How to Brief a Case

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HOW TO BRIEF A CASE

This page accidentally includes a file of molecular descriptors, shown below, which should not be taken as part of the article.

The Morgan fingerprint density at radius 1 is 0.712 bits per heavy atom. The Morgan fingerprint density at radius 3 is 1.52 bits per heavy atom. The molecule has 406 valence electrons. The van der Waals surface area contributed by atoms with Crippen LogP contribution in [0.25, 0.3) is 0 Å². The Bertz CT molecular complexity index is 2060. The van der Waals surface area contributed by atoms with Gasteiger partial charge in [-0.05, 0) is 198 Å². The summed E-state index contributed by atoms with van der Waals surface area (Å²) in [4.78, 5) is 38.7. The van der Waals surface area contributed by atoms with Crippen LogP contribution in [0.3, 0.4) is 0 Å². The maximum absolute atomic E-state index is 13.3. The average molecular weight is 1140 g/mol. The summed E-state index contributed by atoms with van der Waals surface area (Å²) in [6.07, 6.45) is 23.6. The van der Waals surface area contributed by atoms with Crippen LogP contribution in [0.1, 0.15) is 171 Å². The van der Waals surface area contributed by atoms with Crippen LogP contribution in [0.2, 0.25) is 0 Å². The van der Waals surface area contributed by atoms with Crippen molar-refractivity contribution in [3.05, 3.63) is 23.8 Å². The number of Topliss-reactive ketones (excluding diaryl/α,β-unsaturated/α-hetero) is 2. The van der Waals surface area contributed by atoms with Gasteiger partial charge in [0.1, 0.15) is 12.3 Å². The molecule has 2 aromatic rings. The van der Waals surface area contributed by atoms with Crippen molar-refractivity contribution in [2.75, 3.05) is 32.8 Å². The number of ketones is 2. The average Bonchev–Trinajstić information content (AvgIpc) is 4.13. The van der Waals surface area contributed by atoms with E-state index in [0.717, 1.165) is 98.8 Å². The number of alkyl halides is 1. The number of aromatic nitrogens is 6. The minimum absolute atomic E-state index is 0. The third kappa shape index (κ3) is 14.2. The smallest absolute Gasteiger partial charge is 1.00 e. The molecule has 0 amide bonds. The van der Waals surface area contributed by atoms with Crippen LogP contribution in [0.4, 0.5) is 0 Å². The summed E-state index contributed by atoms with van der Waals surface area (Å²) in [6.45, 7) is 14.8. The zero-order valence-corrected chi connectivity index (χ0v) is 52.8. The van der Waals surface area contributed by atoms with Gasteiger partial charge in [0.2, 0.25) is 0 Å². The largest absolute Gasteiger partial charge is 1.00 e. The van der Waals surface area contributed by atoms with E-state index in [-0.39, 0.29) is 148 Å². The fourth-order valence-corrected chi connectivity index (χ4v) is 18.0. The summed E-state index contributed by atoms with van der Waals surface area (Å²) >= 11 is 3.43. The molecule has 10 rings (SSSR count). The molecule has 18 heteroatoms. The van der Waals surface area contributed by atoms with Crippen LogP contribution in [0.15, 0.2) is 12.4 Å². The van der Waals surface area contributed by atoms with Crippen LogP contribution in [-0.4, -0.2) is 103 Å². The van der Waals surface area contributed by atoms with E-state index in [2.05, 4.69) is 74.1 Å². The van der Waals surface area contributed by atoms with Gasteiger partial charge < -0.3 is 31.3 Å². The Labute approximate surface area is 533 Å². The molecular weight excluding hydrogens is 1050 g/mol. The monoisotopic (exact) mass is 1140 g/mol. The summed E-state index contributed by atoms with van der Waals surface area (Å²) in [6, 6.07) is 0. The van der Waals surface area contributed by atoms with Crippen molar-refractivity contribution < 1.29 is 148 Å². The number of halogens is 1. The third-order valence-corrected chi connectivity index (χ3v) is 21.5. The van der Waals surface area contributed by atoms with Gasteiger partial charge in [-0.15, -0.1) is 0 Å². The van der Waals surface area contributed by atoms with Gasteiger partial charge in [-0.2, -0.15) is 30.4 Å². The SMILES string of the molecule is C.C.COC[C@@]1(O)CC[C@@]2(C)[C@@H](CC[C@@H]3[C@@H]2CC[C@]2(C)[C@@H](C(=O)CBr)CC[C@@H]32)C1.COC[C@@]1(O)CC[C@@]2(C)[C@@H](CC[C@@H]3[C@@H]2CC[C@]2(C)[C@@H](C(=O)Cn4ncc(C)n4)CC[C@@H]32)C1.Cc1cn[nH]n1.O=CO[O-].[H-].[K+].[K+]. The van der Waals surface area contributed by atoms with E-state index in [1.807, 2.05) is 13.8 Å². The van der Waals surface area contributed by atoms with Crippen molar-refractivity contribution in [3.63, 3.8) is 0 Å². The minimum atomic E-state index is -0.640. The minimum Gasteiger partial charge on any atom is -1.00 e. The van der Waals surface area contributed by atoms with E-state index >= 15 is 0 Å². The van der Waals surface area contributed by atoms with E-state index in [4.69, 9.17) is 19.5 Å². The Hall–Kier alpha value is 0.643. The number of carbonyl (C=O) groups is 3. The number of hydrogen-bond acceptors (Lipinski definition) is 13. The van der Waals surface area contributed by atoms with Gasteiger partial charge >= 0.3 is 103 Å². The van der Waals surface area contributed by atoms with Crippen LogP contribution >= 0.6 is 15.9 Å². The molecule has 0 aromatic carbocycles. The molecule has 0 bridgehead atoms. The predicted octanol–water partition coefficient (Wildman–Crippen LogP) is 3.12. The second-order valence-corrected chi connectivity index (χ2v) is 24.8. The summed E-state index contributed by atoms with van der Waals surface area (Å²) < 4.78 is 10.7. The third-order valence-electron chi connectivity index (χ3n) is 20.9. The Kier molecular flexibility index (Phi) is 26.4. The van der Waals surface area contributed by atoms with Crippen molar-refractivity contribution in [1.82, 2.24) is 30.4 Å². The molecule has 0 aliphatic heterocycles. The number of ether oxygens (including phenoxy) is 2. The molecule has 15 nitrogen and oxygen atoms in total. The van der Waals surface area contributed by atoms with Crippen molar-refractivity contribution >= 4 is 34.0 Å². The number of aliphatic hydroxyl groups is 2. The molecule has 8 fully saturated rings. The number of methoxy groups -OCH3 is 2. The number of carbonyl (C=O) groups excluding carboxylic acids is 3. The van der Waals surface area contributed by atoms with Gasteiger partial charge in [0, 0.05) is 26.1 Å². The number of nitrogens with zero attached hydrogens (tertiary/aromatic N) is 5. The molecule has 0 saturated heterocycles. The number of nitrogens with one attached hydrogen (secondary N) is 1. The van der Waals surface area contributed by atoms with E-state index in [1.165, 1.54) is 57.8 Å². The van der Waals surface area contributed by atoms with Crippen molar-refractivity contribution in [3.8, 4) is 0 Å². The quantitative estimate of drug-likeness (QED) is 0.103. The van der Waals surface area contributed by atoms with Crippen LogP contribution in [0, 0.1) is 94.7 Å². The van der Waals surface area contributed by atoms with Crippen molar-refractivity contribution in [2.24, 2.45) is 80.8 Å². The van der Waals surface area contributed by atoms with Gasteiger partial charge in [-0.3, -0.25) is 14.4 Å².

Below I have sketched in the beginnings of a brief as a format. This time-honored method of analysis is the basic unit of law school instruction and so most judicial opinions are written to conform to this approach. Knowing the rules makes watching the game so much more interesting. Start with the name of the Case which is called the “style” of the case. PERLA GRAFF v. JAY L. GRAFF, 569 So. 2d 811, Fla. 1st Dist. Ct. App. (1990). First is the case name, followed by the citation which tells where you can find the hard copy of this case. This particular case is found in Volume 569 of the Southern Reporter, Second Series at page 811 in an opinion written by the First District Court of Appeals for Florida in 1990. FACTS: (In this section you want to state the circumstances and events that led to the plaintiff suing the defendant as well as any facts relevant to the issue(s).) The parties were married for over 13 years, but, prior to the marriage the Husband purchased a home solely in his name. Thirteen years into the marriage, and for survivorship purposes only, the Husband deeded the property to both he and his wife as tenants by the entireties. Additionally, the parties used their joint checking account to make the mortgage payments and the parties used marital monies to add a pool and replace the roof. The Husband testified that he purchased the home for $48,000.00 prior to the marriage and that at the time of the divorce the home’s value was between $100,000.00 and $110,000.00. ISSUE: (In this section you want to state the specific legal question(s) raised in the case. Look at the overall question(s) to be resolved by the court. Sometimes you will have more than one question, but, you want to state your issue as a question or begin your issue with the word ‘whether’) Whether the increased value of the marital home was a marital asset and therefore whether the Wife was entitled to equitable distribution of that value. HOLDING: (In...
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